No Second Chance tells the story of a father whose estranged wife is killed and whose baby daughter is kidnapped during what appears to be a break-in gone awry. The intensity of the man’s search for his daughter, coupled with his realistic, if painful to watch, ambiguity about his wife’s murder, makes for a gripping story. Like so many of Coben’s books, you pick it up and then time stops for 24 hours; you abandon all other responsibilities until the book is finished and you can return to your regularly scheduled life. This is exactly what Coben intends. “I always wanted to write ‘novels of immersion,’” he said. “The kind of book you take on vacation, and then you can’t leave your room.” He accomplishes this partly through his conviction that mystery writing is simply a form through which one can present all sorts of other ideas. He has tackled love, family, redemption, sexism, racism.
Despite such far-reaching themes, No Second Chance did not make it to the top of the New York Times list. The problem started several months before Coben published the book, when Dan Brown—Amherst Class of ’86, two years below Coben, and also a Psi U fraternity brother—sent Coben a copy of his new manuscript, The Da Vinci Code. Brown had written several books previously but hadn’t yet made a big name for himself. Coben read the book and encouraged the younger writer, even volunteering to help promote Brown on his next book tour. Then in March 2003 Coben walked into a bookstore to check the rating of No Second Chance, which he’d released the previous week. His book was number two, and The Da Vinci Code was number one, “where it’s been ever since,” Coben said. He laughed: “I called up Dan and told him I was no longer helping to promote his book.”
Author David Foster Wallace ’85 was also at Amherst with Coben, living next door to him on the fourth floor of Stearns. Wallace, says Coben, was “shy and quiet back then.” In their first year, Coben and Wallace both took Poli Sci 11, and they walked back to the dorm together the day they got their first essays back. Coben had received a “B-” on a paper he’d spent a great deal of time on. Wallace quietly admitted he’d gotten an “A,” and Coben asked if he could look at his paper just to see what an “A” paper looked like. Wallace’s reviewers compare him to Pynchon and Joyce, which gives you a sense of the complexity and immense array of subjects tackled in any given Wallace paragraph. “I didn’t yet realize David was the smartest guy in the class,” Coben said. “I was floored by the paper. I was convinced I was going to fail out of Amherst.”
Coben did not fail, of course. Indeed, he had already been accepted into law school at the University of Chicago when he began writing fiction in the second half of his senior year. He wrote an entire novel—“a pretentious, self-absorbed, pompous novel” is the way he now describes it—and realized he had found a new passion. A favorite uncle told him he would never have time to write if he went to law school, so Coben deferred a year…and another year, until he finally realized he was never going to go.
He published his first book, Play Dead, in 1988, and then Miracle Cure after that. It wasn’t until his third book that he introduced Myron Bolitar. Coben said he’s taken those first two books off the market, so they’re no longer in print. (What? It became harder for me to concentrate. Coben had just told me that there were two books of his I hadn’t read and, worse, could not get access to. Sensing my anxiety, he actually offered to give me copies of the books.)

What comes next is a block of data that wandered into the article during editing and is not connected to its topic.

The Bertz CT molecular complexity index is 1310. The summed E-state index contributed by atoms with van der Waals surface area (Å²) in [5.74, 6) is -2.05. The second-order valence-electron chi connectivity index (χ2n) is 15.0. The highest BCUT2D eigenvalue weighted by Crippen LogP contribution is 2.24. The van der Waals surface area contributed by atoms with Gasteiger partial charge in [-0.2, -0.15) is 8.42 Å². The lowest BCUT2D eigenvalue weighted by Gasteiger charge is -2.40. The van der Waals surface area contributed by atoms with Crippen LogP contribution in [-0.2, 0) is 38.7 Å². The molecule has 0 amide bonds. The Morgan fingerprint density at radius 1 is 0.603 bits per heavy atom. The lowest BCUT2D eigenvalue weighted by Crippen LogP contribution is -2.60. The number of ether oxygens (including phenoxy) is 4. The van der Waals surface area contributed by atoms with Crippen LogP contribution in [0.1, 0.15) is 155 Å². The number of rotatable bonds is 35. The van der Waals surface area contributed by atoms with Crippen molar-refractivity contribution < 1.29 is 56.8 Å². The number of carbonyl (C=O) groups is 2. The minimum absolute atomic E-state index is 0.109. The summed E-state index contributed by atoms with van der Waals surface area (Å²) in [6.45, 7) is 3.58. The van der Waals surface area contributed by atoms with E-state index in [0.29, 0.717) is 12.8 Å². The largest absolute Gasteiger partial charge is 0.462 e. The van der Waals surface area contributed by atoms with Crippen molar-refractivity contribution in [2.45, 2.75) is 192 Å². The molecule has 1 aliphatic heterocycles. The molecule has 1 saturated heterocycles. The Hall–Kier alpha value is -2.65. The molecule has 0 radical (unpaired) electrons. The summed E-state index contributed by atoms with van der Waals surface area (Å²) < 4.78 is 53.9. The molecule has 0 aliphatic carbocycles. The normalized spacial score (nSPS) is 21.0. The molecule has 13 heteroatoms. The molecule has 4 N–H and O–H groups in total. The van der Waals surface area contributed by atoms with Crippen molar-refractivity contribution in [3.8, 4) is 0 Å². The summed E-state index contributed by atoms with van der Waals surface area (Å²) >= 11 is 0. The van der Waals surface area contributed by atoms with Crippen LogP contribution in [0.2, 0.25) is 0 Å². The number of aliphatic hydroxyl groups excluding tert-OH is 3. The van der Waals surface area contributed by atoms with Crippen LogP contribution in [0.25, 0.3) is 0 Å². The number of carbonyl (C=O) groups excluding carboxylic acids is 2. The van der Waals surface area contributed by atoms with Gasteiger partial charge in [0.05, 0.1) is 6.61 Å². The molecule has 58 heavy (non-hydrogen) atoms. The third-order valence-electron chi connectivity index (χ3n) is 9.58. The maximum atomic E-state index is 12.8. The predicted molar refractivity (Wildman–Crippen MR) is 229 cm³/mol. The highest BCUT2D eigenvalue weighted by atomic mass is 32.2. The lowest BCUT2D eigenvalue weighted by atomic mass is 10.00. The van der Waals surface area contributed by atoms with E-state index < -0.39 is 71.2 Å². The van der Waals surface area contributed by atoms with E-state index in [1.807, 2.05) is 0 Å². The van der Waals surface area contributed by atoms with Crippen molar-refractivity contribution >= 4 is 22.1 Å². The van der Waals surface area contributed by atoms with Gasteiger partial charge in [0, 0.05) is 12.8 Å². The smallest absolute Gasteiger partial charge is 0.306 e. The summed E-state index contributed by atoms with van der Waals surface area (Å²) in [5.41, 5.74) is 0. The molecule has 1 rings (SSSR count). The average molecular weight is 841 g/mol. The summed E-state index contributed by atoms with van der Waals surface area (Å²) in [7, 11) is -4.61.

One of the questions I most wanted to ask him, and only partly for selfish reasons, was how he approached the writing process. “I don’t write well at home,” he said. “There are too many distractions. I need just a little white noise behind me, people talking, so I go to Starbucks or the library. I handwrite on paper, which is freeing and very childlike—I barely even use verbs at that point. Then I do some editing as I type it into the computer, and suddenly my first draft is already a second draft.”
My final question came at the request of my friend Noah: Whom would he imagine playing Myron Bolitar if one of his books were made into a movie? “Well, that’s hard to answer right now,” Coben said, “because they are making a movie. I’m not allowed to say who they’re talking to for the role. I just signed the agreement. John Calley will be producing it. He’s the same person who did Closer and is doing Da Vinci Code.” I tried a couple of suggestions—how about Ed Norton for Win? But Coben wasn’t talking.
When the interview was over I jumped into the car. The dead woman in the back seat stirred. “How did it go?” she asked from the trunk. “Really well,” I whispered through unmoving lips as I waved goodbye to the Cobens. As soon as I was out of the driveway, I called Noah and began telling stories: about Coben knowing Dan Brown and David Foster Wallace, about the movie coming out, about the two books of his we hadn’t read, about how, in college, he was nominated a Jewish All-American basketball player and…Noah interrupted me: “Did you know he was Jewish?”
“Well, of course,” I answered. “Myron’s Jewish. Everything I know in life I learned from fiction.”
—Karen C. Fox is a science writer based in Washington, D.C.
Her most recent book is Einstein: A to Z (John Wiley and Sons, 2004).
Photo: Frank Ward